Yes indeed - I only ever saw it in Knights & Magick. And I have a theory about that - Heritage was working hard to try and compete with the then rampant shift to Roleplaying Games, which of course used a D20 (or in those days, a D10 and a D6 to replicate a d20 - the D6 was used to determine if it was the low 10 numbers, or the high 10 numbers). So, by having a mechanism that used a D6 and a D10 together, it mechanistically felt like you might be playing D&D or any of the other games that used the d20 mechanism at the time.

But, you are right - the impact is that the larger number of results with a similar mode means that the curve of results is flatter, or plateaued, at the top. Very interesting for game design that relies on bonuses to the die toss for modifying factors.

Your theory on K&M's dice is an interesting one. It was brought to my attention that Hendrick's also published an ancients miniatures rule set called Sword & Spear. From what I gather, it has a similar feel to Chainmail's man-to-man. While discussing these with others, the connection was made that Hendrick's famously gave D&D a poor review, to which Gygax lambasted him in the Strategic Review.

I look forward to your review of K&M. I've never played the game, but have a hardcover reprint of the rules and find them very encompassing. But, yeah, the d6 + d10 thing is hard to embrace.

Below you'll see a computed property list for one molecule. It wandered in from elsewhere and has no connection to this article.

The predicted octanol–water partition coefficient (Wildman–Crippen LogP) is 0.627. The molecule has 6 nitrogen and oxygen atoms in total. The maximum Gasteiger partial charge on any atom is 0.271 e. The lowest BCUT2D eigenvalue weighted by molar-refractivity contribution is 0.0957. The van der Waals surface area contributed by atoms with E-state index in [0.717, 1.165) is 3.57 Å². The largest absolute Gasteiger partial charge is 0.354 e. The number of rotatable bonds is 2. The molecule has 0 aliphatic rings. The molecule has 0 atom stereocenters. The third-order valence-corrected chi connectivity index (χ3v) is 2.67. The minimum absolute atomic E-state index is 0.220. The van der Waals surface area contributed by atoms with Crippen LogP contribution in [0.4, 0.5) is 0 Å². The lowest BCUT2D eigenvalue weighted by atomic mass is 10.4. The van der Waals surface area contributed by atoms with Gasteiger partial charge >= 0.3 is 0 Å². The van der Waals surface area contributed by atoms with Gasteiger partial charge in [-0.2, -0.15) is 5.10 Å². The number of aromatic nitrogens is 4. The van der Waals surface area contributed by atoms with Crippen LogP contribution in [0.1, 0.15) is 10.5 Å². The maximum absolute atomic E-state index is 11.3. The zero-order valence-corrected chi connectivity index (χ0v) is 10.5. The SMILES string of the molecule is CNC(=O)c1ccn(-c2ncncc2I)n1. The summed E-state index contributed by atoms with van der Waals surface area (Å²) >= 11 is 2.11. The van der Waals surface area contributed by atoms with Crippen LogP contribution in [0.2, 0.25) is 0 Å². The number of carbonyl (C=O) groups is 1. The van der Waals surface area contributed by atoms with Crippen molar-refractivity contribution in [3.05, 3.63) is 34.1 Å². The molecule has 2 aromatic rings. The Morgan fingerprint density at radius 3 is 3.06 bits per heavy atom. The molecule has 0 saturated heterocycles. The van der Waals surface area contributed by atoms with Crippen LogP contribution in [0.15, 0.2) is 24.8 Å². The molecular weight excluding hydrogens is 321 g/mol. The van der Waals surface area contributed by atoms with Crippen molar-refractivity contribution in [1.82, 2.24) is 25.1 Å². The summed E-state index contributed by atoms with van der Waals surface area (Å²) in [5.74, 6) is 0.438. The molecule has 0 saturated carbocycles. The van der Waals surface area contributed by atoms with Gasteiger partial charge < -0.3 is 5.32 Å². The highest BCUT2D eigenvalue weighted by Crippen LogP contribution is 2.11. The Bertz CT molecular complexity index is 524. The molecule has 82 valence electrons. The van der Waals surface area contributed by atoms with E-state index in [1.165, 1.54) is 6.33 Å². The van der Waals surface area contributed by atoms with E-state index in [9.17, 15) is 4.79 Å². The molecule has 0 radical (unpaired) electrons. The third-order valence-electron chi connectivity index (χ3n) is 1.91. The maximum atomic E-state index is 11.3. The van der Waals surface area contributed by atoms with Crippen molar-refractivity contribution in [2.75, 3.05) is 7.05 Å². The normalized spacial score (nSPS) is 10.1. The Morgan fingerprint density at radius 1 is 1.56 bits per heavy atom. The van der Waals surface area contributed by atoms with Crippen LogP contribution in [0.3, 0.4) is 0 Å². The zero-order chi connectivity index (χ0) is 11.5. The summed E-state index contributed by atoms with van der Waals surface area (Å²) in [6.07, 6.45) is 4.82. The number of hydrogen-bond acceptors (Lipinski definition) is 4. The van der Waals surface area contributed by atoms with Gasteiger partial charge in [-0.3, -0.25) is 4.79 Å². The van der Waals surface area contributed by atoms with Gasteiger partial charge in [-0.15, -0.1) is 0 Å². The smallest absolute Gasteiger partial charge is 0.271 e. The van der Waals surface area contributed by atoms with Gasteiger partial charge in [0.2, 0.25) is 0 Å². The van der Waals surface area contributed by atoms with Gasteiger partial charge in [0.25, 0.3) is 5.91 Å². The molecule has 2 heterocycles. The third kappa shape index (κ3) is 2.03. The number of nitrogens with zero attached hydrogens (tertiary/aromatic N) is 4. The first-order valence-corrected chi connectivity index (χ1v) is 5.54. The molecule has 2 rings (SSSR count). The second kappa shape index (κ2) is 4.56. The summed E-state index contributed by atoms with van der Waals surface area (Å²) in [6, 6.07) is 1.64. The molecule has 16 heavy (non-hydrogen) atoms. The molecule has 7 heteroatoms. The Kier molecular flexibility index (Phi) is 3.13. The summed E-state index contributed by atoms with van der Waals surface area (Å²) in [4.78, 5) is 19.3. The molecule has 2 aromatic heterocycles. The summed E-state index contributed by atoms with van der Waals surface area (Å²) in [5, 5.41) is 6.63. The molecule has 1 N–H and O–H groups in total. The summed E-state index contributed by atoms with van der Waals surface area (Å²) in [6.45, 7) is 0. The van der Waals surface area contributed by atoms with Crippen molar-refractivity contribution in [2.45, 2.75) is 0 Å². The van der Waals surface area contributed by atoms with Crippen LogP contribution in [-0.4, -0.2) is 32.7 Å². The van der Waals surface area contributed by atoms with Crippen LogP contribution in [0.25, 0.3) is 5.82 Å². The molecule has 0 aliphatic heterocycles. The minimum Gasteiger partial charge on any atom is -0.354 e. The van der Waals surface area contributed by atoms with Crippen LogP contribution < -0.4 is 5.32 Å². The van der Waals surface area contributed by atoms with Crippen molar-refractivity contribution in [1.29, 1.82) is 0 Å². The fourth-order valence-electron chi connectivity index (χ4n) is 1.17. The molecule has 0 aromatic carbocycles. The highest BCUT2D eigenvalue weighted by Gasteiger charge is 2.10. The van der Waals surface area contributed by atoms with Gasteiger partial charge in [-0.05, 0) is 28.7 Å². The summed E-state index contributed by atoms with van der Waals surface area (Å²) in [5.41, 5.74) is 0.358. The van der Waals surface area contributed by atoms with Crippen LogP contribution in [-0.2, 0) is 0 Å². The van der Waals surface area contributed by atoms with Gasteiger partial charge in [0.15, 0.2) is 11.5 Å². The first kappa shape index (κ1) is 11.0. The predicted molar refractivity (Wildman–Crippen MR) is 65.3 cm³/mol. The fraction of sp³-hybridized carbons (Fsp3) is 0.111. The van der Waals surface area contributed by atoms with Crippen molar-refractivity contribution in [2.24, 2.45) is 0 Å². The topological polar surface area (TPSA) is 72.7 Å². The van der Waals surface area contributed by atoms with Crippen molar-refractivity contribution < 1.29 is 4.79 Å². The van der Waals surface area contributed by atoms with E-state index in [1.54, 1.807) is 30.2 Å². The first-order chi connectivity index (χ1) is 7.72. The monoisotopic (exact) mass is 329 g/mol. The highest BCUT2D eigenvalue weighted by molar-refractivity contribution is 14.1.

Sword & Spear is an interesting man-to-man skirmish game. It is almost to the level of a roleplaying game in its detail, or maybe on the scale of Retinue. Hopefully, I will be reviewing both in the future.

I like Gygax, but your note about him brings up something I've always felt - that he was a bit petty when it came to criticism.

A K&M article will probably appear within the next week, as soon as I finish up "Wargamer's Guide to the English Civil War" by Bill Protz.

Chuck,

I found your analysis of the probabilities very interesting. I was especially interested in TSATF probability comparisons and how just the winning of ties can make such a probability change.

Cheers,

JB

Jeff, I gotta come clean - it shocked me too. I always thought "oh, just a plus one" or "they just win ties" but when I laid it out on a graph it is an amazing difference!

Weren't you doing some Foreign Legion games a while back? What charts do you use (I still have the old Supplement One charts)?